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Now that you have your braces, how do you take care of them? It's important for you to know how to properly take care of your braces throughout your entire orthodontic treatment.
Eating with Braces
Don't worry, you'll be eating popcorn and snacking on potato chips again in no time! However, before you can start enjoying some of the treats you love, you will need to take special care to avoid any foods that could damage your new appliances.
Foods to avoid with braces
Chewy foods — bagels, licorice
Crunchy foods — popcorn, chips, ice
Sticky foods — caramel candies, bubble gum (although sugar-free gum is OK)
Hard foods — nuts, hard candies
Foods that require biting into — corn on the cob, apples, carrots
Foods you CAN eat with braces
Dairy — soft cheese, pudding, milk-based drinks
Breads — soft tortillas, pancakes, muffins without nuts
Grains — pasta, soft cooked rice
Meats/poultry — soft cooked chicken, meatballs, lunch meats
Seafood — tuna, salmon, crab cakes
Vegetables — mashed potatoes, steamed spinach, beans
Fruits — applesauce, bananas, fruit juice
Treats — ice cream without nuts, milkshakes, Jell-O, soft cake
Soreness Caused from Braces and Appliances
When you first get your braces, you may notice that your teeth and mouth feel a little tender or sore. This is perfectly normal and we promise your mouth will not be sore forever! To relieve the pain, we recommend dissolving one teaspoon of salt in eight ounces of lukewarm water. Swish and gargle this solution in your mouth for just a couple of minutes (do not swallow the saltwater).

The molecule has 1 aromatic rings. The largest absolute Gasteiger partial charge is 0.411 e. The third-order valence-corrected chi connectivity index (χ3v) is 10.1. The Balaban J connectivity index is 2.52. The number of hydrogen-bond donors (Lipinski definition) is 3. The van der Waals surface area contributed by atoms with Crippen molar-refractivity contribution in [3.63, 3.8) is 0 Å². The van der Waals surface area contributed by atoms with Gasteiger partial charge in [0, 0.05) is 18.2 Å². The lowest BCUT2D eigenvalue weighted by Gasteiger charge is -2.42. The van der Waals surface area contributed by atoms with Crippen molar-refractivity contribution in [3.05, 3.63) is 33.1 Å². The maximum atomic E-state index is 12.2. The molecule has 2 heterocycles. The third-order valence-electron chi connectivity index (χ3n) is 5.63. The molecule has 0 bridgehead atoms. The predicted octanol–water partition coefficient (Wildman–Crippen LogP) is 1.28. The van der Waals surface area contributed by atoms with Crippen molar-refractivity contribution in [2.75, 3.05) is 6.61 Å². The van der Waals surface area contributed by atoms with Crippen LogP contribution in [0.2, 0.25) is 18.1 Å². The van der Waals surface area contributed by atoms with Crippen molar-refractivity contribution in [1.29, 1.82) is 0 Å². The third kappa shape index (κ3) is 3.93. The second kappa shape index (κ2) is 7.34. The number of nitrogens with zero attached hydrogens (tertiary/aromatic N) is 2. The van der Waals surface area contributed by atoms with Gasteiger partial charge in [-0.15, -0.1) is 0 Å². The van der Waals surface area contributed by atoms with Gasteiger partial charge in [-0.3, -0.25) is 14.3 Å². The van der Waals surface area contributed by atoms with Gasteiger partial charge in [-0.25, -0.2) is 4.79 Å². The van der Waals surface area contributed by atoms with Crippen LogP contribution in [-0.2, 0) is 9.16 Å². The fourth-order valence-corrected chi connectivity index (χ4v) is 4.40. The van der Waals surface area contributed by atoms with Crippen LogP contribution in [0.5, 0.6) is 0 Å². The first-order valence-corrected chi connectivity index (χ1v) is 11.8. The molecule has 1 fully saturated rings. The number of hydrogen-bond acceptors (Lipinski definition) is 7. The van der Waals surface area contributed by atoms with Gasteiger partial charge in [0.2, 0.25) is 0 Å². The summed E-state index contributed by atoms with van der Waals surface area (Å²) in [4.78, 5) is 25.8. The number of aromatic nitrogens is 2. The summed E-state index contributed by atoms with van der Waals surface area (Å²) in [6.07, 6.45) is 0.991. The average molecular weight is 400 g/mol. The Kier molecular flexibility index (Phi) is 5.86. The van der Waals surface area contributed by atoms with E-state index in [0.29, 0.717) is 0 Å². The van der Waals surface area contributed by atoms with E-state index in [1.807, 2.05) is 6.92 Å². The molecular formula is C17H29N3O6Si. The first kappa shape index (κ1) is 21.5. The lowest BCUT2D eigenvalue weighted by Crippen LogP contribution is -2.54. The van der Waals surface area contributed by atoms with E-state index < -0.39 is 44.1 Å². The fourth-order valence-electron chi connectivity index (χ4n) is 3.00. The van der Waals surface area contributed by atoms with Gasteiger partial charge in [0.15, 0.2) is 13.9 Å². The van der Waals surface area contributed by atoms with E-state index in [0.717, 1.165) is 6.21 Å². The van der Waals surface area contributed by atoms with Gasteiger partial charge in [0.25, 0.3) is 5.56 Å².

If the pain is more severe and does not go away after rinsing, you can also try taking a pain reliever. It is also not uncommon for your lips, cheeks, and tongue to become irritated for one to two weeks as they toughen and become used to the braces. We would be happy to give you some wax that you can put over the braces to lessen the tenderness. If you need some wax, please let us know.
If your teeth begin feeling a little loose, don't worry; this is normal! Your braces must first loosen your teeth to move them into the right position. Once your teeth have been repositioned, they will no longer be loose.
Loose Wires and Bands
The wires and bands on your braces may come loose. If this happens, please contact us as soon as possible so that we can check and repair your appliance. If any piece of your appliance comes off, be sure to save it and bring it to the office with you.
You can temporarily fix the loose wire by using the back of a spoon or the eraser end of a pencil to carefully and gently push the wire back into place. If the loose wire is causing irritation to your lips or cheeks, put wax or a wet cotton ball over the broken wire to relieve the pain.